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dc.contributor.author Lindsay, Eric, 1980- en
dc.date.accessioned 2013-05-09T13:50:15Z en
dc.date.available 2013-05-09T13:50:15Z en
dc.date.issued 2013-05-09 en
dc.identifier.uri http://hdl.handle.net/2022/15566 en
dc.description.abstract Discussions about music, as with those about life, often circle around the idea of goal-directed motion. In these conversations, many of the metaphors we use to describe directionality can apply across contexts—stasis vs. transition, cycles of repetition vs. developing variation, drive vs. aimlessness, and so on. Similarly, many of us tend to attribute these labels to our perception of a piece’s agency, anthropomorphizing musical gestures as though they were characters on a journey. My objective in Icarus was to reflect on the symbiosis between the transitions we undergo in and outside of the listening experience. (As a personal aside, this piece was written at a time when the clearly delineated goals of academia gave way to the uncertain ones that dictate what comes next in life.) Like the mercurial transitions that connect the primary and secondary theme areas in late-Romantic sonatas, what was once the obvious end-goal now becomes one of several alternative, often-conflicting possibilities, conjuring a state of unrest and instability. Making decisions in a world of increasing opportunities is the spice of life... yes, except for that moment where competing internal dichotomies seem to keep life from moving forward. I sometimes liken this juncture to Icarus’ leap from the tower high above the cliffs of Crete, where Icarus fashioned his own fall by disastrously letting an opposing agent—hubris—distract him from the goal of flight. The language of this piece is itself a reflection of these tensions, born of an effort to rally notions of personal fulfillment, voice, style, substance and intuition together into a showcase and distillation of all I’ve ever learned. This state is reflected, too, in the musical gestures themselves, where repeated sections (or "ritornelli") are pushed and pulled by various ingredients within the material fighting for greater prominence. With each structural repetition, the goal of a passage is colored by the implications of alternatingly prominent rhythmic, metric and/or harmonic characteristics. The end result is a collection of earnest, opposing ambitions—blazing forward while always threatening to rip the whole apart at the seams. en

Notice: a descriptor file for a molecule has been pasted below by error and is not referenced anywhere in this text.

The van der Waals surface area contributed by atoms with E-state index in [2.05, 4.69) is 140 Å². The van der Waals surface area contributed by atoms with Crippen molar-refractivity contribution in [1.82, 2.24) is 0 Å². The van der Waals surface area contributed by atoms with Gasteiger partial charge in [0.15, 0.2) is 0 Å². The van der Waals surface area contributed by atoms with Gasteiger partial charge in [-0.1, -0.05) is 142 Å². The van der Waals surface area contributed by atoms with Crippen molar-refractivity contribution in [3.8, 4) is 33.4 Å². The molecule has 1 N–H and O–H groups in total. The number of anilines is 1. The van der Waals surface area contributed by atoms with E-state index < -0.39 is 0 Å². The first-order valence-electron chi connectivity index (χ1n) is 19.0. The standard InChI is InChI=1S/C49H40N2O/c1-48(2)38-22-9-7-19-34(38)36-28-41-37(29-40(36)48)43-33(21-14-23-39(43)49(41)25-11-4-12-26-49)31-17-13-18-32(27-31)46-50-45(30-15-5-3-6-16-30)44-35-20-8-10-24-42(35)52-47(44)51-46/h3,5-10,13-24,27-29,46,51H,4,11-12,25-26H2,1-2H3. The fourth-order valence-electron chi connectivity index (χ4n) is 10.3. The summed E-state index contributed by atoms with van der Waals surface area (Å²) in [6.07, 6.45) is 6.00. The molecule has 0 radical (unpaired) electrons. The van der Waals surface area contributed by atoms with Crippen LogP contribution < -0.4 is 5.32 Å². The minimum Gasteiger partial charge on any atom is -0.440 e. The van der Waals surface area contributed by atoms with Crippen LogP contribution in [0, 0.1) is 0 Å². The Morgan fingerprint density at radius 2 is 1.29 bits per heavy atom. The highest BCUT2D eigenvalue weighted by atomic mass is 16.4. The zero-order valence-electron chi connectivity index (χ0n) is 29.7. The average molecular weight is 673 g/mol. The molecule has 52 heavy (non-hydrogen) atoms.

dc.language.iso en_US en
dc.rights License terms: No license. en
dc.subject polystylism, jazz, multimeter, drum set, tenor sax en
dc.title Icarus en
dc.type D. Mus. en


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